As an interim measure, changes to the PBS and amendments in most states and territories allow pharmacists to dispense medications (except S8 and S4D medications) based on a digital image of the prescription (‘image-based prescribing’). Under these arrangements, the prescribing doctor must still sign a hard copy prescription. The practitioner can create a digital image of the prescription (by scanning or photographing the hard copy) and send it to the patient’s pharmacist via email or fax. Practitioners must keep the paper prescription for at least two years from the date of the prescription for audit purposes.7 However, the rules are currently complex and changing; some states allow image-based prescribing of S8 and S4D medications, whereas others do not. It is important to check the current rules in your state or territory.
Alternatively, some practices have a system where the patient collects the prescription from the front desk, provided it is safe to manage prescriptions in this way.
Practitioners can order tests such as pathology or diagnostic tests or arrange specialist referrals via email or mail and in consultation with the patient. During a telehealth consultation, practitioners should take the time to explain to the patient the importance of any tests or referrals, as well as clarifying any referral arrangements in the same way they would in a face-to-face consultation.
As the new telehealth services have rolled out during the COVID-19 pandemic, it appears that most patients and practices have been finding telephone consultations more accessible than videoconferencing. Practitioners have reported feeling more drained than usual by the effort of interpreting a patient’s symptoms over the phone without any visual or nonverbal cues. Practices and patients are increasingly shifting to videoconferencing, which allows a more complete patient assessment but still requires increased care so as not to miss nonverbal cues.
Practitioners are also reporting a significant number of consultations with patients experiencing mental health issues and the need to spend considerable hours managing the additional administration requirements of telehealth consultations. This includes verifying patient identity, confirming consents, double-checking email and contact details, checking with pharmacies and scanning and emailing prescriptions. It may be almost a relief when a known patient presents with an apparently simple issue.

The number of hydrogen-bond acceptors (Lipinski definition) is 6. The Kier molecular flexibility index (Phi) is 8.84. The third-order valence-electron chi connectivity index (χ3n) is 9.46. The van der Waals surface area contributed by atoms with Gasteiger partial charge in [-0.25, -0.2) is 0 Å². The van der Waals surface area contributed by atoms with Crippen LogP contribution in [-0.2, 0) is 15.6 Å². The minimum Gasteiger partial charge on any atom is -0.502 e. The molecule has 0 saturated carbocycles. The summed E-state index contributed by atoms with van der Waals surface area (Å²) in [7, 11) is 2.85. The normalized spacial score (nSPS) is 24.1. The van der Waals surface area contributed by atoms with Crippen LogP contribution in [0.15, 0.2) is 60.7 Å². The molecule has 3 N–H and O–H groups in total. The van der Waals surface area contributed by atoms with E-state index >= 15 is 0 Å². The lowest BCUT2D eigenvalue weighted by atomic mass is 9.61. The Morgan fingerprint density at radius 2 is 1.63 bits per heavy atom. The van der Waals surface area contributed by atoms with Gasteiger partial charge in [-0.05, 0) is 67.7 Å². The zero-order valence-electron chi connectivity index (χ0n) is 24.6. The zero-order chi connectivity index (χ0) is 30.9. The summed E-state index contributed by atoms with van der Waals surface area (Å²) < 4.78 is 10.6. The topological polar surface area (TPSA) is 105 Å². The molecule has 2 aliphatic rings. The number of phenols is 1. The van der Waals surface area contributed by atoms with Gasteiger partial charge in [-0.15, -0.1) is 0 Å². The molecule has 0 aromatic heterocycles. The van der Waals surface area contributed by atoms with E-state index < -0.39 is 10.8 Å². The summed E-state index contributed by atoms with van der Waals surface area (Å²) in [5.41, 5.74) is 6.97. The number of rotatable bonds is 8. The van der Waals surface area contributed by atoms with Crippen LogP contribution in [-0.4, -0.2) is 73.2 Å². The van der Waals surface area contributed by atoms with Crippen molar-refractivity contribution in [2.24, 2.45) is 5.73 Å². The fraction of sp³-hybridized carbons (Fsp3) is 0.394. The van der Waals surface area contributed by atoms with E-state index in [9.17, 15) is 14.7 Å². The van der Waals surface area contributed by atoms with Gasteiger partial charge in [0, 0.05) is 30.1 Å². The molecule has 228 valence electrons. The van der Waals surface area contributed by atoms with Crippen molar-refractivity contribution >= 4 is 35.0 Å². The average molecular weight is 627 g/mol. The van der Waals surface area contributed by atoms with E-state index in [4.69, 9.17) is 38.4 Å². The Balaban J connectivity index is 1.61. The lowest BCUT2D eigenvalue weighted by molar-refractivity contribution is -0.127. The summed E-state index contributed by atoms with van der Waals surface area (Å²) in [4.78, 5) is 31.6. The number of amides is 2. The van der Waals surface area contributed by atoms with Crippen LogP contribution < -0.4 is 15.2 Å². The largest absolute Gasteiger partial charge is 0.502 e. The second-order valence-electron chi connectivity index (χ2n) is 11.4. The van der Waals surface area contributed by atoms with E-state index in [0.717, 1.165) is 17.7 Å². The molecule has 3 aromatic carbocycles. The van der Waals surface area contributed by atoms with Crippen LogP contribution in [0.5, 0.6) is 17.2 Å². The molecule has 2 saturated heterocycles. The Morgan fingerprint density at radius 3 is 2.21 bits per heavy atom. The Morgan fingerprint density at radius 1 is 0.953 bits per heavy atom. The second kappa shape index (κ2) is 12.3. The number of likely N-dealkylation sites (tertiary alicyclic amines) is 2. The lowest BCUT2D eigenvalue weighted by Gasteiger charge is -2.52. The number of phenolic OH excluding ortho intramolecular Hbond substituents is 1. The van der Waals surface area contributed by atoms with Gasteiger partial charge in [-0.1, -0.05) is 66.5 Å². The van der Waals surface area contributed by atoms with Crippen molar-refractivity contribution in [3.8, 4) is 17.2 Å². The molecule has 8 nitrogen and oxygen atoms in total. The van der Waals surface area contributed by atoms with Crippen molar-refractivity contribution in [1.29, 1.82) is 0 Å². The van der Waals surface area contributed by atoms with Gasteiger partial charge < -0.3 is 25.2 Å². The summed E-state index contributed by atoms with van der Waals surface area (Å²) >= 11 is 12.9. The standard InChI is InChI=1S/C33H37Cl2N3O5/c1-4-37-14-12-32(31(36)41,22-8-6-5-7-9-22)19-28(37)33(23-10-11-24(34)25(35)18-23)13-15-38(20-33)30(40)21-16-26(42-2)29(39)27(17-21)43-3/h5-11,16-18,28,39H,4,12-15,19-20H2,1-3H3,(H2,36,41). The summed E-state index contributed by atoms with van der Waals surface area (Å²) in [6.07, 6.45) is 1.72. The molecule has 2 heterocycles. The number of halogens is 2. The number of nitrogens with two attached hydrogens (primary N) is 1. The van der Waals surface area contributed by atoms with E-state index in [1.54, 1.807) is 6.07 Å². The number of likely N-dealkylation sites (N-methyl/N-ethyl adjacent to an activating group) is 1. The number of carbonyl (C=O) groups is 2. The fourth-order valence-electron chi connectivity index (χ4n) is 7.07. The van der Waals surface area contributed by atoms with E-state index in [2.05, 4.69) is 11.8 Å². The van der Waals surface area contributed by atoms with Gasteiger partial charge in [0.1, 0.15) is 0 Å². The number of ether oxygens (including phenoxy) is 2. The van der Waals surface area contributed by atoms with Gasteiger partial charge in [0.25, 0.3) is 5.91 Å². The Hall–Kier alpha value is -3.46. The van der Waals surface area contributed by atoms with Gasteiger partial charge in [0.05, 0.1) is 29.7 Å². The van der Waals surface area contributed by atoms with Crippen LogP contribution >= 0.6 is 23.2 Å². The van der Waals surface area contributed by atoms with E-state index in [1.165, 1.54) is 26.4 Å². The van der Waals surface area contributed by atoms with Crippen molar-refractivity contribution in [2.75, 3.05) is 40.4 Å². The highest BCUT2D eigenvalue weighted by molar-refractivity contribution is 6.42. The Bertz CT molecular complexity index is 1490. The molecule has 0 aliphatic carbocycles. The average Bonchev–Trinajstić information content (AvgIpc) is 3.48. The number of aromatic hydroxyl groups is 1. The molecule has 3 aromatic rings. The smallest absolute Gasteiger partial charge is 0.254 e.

It is nevertheless important, even more so when the patient cannot be examined, to consider differential diagnoses and ensure you look for any red flags to avoid missing significant diagnoses. Clear articulation of ‘safety netting’ is even more important than usual.
Appropriate follow up and effective safety netting are crucial to ensuring patient safety. GPs need to make sure that patients are clear about how and when they should follow up and what has been agreed about monitoring test results or recalling the patient. Make sure they are clear about how they should monitor their condition and what to do if it deteriorates.
This might be particularly challenging when patients appear distracted and may not be giving you their full attention. Consider whether it would be helpful to send a follow-up email or message to the patient reinforcing your advice. If so, ensure you use a generic practice email address that makes it clear the address is not monitored to avoid ending up in a ‘consultation via email’ situation. Consider even rescheduling the appointment to a more convenient time when the patient can focus fully as they would during a face-to-face consultation.
Maintaining medical records
Clear and careful documentation of consultations will be extremely important. Making sure you and all practitioners involved in the patient’s care can access up-to-date medical records is essential to ensuring patient safety and continuity of care. If you are working away from the practice, you will need to have a plan for accessing and updating patient records.
If there are ever any questions about the consultation, why you reached a particular diagnosis and treatment plan, or what you discussed with the patient, having a clear record will be particularly important. The Medical Board of Australia has stated there will be no ‘watering down’ of professional standards during the COVID-19 pandemic.4 However, the Board has also said that ‘If a concern is raised about your decisions and actions, as always, the specific facts will be considered, including the factors relevant to your working environment. We would also take account of any relevant information about resources, guidelines or protocols in place at the time.’8